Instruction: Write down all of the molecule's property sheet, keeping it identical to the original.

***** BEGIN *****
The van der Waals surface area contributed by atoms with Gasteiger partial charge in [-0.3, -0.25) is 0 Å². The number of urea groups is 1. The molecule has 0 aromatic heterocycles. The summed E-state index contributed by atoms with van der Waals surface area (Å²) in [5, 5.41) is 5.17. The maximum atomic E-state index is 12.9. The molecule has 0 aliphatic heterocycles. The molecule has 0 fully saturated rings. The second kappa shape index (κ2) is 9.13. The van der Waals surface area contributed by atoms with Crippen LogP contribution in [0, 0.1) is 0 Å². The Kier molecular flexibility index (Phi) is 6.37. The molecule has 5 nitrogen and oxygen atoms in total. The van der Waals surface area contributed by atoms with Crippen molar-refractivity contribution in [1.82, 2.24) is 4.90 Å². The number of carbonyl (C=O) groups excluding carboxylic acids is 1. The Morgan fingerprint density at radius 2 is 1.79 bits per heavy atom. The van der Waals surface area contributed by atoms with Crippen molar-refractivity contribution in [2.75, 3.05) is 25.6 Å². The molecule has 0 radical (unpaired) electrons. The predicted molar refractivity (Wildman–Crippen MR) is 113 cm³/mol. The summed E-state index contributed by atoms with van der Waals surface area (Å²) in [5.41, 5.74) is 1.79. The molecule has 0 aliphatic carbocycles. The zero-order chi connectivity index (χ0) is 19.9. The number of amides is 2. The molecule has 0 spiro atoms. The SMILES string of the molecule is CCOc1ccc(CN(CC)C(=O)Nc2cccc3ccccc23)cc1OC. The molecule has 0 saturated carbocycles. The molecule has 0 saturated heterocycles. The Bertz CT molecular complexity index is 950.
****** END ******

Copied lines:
The van der Waals surface area contributed by atoms with Gasteiger partial charge in [-0.3, -0.25) is 0 Å². The number of urea groups is 1. The molecule has 0 aromatic heterocycles. The summed E-state index contributed by atoms with van der Waals surface area (Å²) in [5, 5.41) is 5.17. The maximum atomic E-state index is 12.9. The molecule has 0 aliphatic heterocycles. The molecule has 0 fully saturated rings. The second kappa shape index (κ2) is 9.13. The van der Waals surface area contributed by atoms with Crippen LogP contribution in [0, 0.1) is 0 Å². The Kier molecular flexibility index (Phi) is 6.37. The molecule has 5 nitrogen and oxygen atoms in total. The van der Waals surface area contributed by atoms with Crippen molar-refractivity contribution in [1.82, 2.24) is 4.90 Å². The number of carbonyl (C=O) groups excluding carboxylic acids is 1. The Morgan fingerprint density at radius 2 is 1.79 bits per heavy atom. The van der Waals surface area contributed by atoms with Crippen molar-refractivity contribution in [2.75, 3.05) is 25.6 Å². The molecule has 0 radical (unpaired) electrons. The predicted molar refractivity (Wildman–Crippen MR) is 113 cm³/mol. The summed E-state index contributed by atoms with van der Waals surface area (Å²) in [5.41, 5.74) is 1.79. The molecule has 0 aliphatic carbocycles. The zero-order chi connectivity index (χ0) is 19.9. The number of amides is 2. The molecule has 0 spiro atoms. The SMILES string of the molecule is CCOc1ccc(CN(CC)C(=O)Nc2cccc3ccccc23)cc1OC. The molecule has 0 saturated carbocycles. The molecule has 0 saturated heterocycles. The Bertz CT molecular complexity index is 950.